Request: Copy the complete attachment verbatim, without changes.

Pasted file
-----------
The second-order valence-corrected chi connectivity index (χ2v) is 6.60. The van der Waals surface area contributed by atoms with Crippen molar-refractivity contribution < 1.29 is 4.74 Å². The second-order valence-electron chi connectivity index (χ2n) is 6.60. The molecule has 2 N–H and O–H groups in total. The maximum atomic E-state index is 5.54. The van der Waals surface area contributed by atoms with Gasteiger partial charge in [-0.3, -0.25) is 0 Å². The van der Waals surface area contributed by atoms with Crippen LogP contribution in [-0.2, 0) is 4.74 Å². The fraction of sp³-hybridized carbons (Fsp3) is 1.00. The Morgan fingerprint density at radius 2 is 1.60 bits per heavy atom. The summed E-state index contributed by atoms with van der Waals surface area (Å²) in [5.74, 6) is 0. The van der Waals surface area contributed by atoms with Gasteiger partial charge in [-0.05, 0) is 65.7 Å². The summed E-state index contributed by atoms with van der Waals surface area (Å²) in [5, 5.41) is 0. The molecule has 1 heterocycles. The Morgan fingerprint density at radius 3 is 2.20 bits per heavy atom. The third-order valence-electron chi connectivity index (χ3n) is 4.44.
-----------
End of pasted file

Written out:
The second-order valence-corrected chi connectivity index (χ2v) is 6.60. The van der Waals surface area contributed by atoms with Crippen molar-refractivity contribution < 1.29 is 4.74 Å². The second-order valence-electron chi connectivity index (χ2n) is 6.60. The molecule has 2 N–H and O–H groups in total. The maximum atomic E-state index is 5.54. The van der Waals surface area contributed by atoms with Gasteiger partial charge in [-0.3, -0.25) is 0 Å². The van der Waals surface area contributed by atoms with Crippen LogP contribution in [-0.2, 0) is 4.74 Å². The fraction of sp³-hybridized carbons (Fsp3) is 1.00. The Morgan fingerprint density at radius 2 is 1.60 bits per heavy atom. The summed E-state index contributed by atoms with van der Waals surface area (Å²) in [5.74, 6) is 0. The van der Waals surface area contributed by atoms with Gasteiger partial charge in [-0.05, 0) is 65.7 Å². The summed E-state index contributed by atoms with van der Waals surface area (Å²) in [5, 5.41) is 0. The molecule has 1 heterocycles. The Morgan fingerprint density at radius 3 is 2.20 bits per heavy atom. The third-order valence-electron chi connectivity index (χ3n) is 4.44.